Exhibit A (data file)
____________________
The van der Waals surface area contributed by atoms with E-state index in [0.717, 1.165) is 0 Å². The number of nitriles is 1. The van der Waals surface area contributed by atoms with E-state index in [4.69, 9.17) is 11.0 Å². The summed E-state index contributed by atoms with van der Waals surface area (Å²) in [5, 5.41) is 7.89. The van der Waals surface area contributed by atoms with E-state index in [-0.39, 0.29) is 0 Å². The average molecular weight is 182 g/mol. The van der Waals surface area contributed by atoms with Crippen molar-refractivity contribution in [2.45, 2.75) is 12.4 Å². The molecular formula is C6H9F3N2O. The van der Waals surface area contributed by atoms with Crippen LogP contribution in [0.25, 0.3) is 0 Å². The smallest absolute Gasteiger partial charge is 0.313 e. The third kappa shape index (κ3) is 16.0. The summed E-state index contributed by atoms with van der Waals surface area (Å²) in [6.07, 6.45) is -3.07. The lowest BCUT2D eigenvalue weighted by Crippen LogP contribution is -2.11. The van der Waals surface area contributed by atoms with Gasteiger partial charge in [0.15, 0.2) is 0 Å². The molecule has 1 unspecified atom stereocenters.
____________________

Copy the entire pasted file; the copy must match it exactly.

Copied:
The van der Waals surface area contributed by atoms with E-state index in [0.717, 1.165) is 0 Å². The number of nitriles is 1. The van der Waals surface area contributed by atoms with E-state index in [4.69, 9.17) is 11.0 Å². The summed E-state index contributed by atoms with van der Waals surface area (Å²) in [5, 5.41) is 7.89. The van der Waals surface area contributed by atoms with E-state index in [-0.39, 0.29) is 0 Å². The average molecular weight is 182 g/mol. The van der Waals surface area contributed by atoms with Crippen molar-refractivity contribution in [2.45, 2.75) is 12.4 Å². The molecular formula is C6H9F3N2O. The van der Waals surface area contributed by atoms with Crippen LogP contribution in [0.25, 0.3) is 0 Å². The smallest absolute Gasteiger partial charge is 0.313 e. The third kappa shape index (κ3) is 16.0. The summed E-state index contributed by atoms with van der Waals surface area (Å²) in [6.07, 6.45) is -3.07. The lowest BCUT2D eigenvalue weighted by Crippen LogP contribution is -2.11. The van der Waals surface area contributed by atoms with Gasteiger partial charge in [0.15, 0.2) is 0 Å². The molecule has 1 unspecified atom stereocenters.